The digital age of transparency imposes changes for businesses, shifting from control to a more facilitating role, where ideas, communities and power give power instead of titles and positions. More than ever, success comes from a purpose beyond earning money. Last year I picked up Joris Merks’ his book Read further to learn about his 13 Samurai principles to achieve sustainable success based on integrity.
Joris Merks is Research Manager for Google, Dialogue Marketer of the year 2012 and also European Champion and Open German Champion in Brazilian Jiu-jitsu. In his book “Samurai Business” he unites his experience in martial arts and business, and can be seen as the 21st century “Art of War”.
Transition to 21st century leadership
Before we go to the 13 Principles, it’s important to note that Joris Merks, being a relatively young business professional and leader, his learnings can help to become successful in a sustainable way, more fit to this digital age that is constantly in flux. Success must be based on integrity, but how can we cherish integrity while facing fierce competition and office politics?
As mentioned in the first paragraph, thanks to transparency, shifting business culture, the new leaders (that act as platforms) will all have a more facilitating role, however there’s still a lot of power and office politics determined through titles and positions. That is exactly where this book can help you with, success and having fun in the work you do are important, don’t get caught in ongoing stress, not for yourself and your surroundings.
Interview on his book
January this year we had the pleasure to have an exclusive interview with Joris about his book, his fighting ánd business career and foremostly the person behind Joris Merks. It was interesting to learn that there are such differences in the fighting etiquette versus the business one but that those that he picked up during his fighting he transferred to business.
“Integrity is not naivety and kindness does not equal weakness. It is time to put the art back in the business and the Samurai back in the professional,” too bad that this is his conclusion, it really says something fundamentally how we do business with each other, the way we treat each other, all for the ultimate goal of money. I do see a shift in this ultimate goal amongst young business professionals, one that transcends money and is more holistic, doing great things with people they want to work with to have a more fullfilled life.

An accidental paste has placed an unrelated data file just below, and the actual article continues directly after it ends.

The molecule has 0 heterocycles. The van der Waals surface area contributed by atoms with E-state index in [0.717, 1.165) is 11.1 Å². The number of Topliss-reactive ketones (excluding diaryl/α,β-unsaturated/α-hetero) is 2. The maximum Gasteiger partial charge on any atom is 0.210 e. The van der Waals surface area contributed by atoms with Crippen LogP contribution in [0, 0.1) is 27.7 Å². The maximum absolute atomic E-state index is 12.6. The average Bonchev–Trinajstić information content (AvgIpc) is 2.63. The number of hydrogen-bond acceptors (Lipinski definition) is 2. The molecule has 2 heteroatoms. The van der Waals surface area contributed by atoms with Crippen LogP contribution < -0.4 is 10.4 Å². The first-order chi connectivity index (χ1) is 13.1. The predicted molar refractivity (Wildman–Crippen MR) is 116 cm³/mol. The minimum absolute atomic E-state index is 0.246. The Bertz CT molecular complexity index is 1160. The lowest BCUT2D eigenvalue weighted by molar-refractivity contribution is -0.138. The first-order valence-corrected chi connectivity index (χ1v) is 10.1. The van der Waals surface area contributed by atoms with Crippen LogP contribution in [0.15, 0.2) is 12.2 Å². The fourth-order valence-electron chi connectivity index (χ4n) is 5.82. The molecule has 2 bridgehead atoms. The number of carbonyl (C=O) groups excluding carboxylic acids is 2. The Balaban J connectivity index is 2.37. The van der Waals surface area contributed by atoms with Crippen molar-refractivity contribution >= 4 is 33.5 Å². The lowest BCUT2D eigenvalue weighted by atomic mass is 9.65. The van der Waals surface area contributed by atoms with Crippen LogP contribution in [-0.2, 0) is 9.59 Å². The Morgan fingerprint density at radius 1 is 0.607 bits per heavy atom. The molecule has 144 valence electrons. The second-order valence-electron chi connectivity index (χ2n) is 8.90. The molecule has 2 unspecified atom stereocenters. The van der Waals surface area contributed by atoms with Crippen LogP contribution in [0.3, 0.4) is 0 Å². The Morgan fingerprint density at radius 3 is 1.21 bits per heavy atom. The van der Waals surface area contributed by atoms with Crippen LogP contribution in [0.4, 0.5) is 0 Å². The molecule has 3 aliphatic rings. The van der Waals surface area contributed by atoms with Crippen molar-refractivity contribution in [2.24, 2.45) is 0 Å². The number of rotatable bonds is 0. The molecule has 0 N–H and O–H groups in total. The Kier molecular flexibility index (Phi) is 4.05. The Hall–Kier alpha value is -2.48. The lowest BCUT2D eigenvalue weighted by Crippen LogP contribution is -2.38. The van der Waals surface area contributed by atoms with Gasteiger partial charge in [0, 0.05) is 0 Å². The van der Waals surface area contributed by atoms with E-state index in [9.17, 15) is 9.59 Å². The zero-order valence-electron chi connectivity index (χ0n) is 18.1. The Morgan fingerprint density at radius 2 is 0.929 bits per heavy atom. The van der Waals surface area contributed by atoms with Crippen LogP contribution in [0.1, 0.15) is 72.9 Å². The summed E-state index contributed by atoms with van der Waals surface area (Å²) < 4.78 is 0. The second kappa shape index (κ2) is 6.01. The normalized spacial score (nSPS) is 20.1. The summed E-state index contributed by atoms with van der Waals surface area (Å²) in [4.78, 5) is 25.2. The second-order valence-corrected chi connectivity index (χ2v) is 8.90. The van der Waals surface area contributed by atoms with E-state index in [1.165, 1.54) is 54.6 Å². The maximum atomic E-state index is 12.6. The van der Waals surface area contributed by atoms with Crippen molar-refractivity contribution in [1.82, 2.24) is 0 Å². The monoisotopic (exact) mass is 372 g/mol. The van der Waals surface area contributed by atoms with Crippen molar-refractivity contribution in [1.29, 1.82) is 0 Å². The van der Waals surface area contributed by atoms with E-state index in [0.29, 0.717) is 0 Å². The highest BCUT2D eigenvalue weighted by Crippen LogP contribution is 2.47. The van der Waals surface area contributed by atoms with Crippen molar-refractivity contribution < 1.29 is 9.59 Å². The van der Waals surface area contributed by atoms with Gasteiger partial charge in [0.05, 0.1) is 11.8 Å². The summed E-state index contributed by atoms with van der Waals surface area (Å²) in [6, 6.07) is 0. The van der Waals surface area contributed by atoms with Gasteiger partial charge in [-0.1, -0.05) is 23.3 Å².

People often relate business and war to each other, citing the ancient book of Sun Tzu: “The Art of War.” Unfortunately the concept of war is often emphasized, rather than the art. There is a good reason why Sun Tzu did not choose “The Thrill of War” as his title or just “How to Destroy Your Enemies.”
“The Art of War” relates to the ancient Samurai warriors. The path of the Samurai is a quest for self-development that extends beyond fighting. The Samurai became successful in battle through true skill and the ability to withstand the desire for power and victory.
“Samurai Business” inspires professionals to face politics without feeding them. The book helps to focus on self-development to the benefit of your environment, while being rewarded for your efforts. Apply the Samurai principles consistently and you may surprise yourself.
- Dedicate yourself to a purpose beyond power, control or earning money.
- Develop yourself to the benefit of the world around you.
- If you encounter a problem: change it, accept it or leave it.
- Stay connected to yourself and the environment under any kind of pressure.
- Take a close view of distant things and a distant view of close things.
- Balance careful planning with creative and flexible execution.
- Don’t fight inevitable developments.
- Be respectful, yet clear and sharp.
- Reflect without judging.
- Look fear in the eyes while doing what you think is right and necessary.
- Inspire people and celebrate successes with gratitude, not arrogance.
- Be helpful and generous, yet choose the people around you wisely.
- Take care of yourself and those around you.
What do you think about the 13 principles and the shift to a more sustainable type of leadership and success?